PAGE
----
The Artificial Intelligence revolution is here. We are moving further into an age, where the imagination stirred from our childhood spent watching movies, is now becoming reality. Leading us into this age are the typical (and untypical) tech giants, who are fiercely competing for the next break through. Project Oxford is Microsoft's venture into the world of artificial intelligence and deep learning. It takes in several key areas, including image, facial, text and speech recognition, and hopes to implement the technology into its computer operating systems and smartphone software.
It has been reported that Baidu's most recent investment has come in the form of deep learning capabilities, which they are looking to use for Phoenix Nest, their ad-bidding platform. Although the company always keep a fairly tight lid on future projects, one could safely assume that the deep learning technology could soon find its way into Minwa's architecture, removing the need for many of the developers inputting code and deleting abnormalities. This would also create the opportunity for Minwa to be involved in a more philanthropic role as Watson has started to be used.
In the article, Turing--known for cracking the ENIGMA code of Nazi society during the Second World War--proposes to respond to the question'do machines think?" and implements the Turing Test (link exists outside of IBM), which would decide if a robot can show the same intellect as the human. Since then, the importance of the Turing test has been discussed.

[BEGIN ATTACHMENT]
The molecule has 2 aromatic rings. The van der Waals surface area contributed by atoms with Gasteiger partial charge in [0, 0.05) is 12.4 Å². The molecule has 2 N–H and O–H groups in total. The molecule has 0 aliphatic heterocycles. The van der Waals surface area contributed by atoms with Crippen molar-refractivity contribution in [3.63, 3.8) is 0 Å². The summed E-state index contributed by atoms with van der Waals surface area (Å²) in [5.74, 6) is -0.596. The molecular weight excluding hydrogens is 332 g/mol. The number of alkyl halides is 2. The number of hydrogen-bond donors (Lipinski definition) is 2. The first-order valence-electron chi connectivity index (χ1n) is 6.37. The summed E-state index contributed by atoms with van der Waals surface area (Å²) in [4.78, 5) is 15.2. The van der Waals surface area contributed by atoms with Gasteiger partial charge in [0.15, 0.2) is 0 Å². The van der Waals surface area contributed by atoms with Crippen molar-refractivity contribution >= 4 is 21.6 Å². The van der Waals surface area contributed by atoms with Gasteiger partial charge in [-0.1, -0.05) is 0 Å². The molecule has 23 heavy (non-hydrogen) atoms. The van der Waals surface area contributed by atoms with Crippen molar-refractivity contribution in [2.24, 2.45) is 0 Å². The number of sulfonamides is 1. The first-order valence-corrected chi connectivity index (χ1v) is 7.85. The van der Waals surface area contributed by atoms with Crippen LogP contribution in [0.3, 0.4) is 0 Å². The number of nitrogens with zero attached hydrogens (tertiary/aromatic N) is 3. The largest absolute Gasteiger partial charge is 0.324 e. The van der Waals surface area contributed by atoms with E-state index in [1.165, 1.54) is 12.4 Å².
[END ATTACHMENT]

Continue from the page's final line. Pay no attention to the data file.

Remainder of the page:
Artificial Intelligence evokes a whole gamut of reactions. The cinematic world has been taking unrestrained creative liberty for ages. Such ambiguities that hound artificial intelligence (AI) clearly stem from an inherent lack of understanding of its root concepts. Interestingly, in one form or the other, the human race is already surrounded with AI. The era of Artificial Intelligence has begun.
INFLUENCER: "Conversational artificial intelligence is alive and well," says Paul Slattery, Technical Director at AKQA Berlin One of the most natural things for humans to do – engage in a simple conversation – has been one of the hardest things for machines to master. Yet a new era has started where we might chat with machines more often than we do with each other – as conversation becomes the most effective interface for getting things done. Conversational AI (Artificial Intelligence) is alive and well in applications like Telegram, which passed 100 million active monthly users earlier this year. Facebook has re-launched Messenger as a platform with built in AI; x.ai has spent the last two years teaching'Amy', its calendar AI, how to handle meeting schedules via email; and a 19-year-old has created DoNotPay, a free chatbot AI lawyer that has appealed 3 million in parking tickets. Let's have a look at how these intelligent systems work, the advantages they present to us and where we might be heading.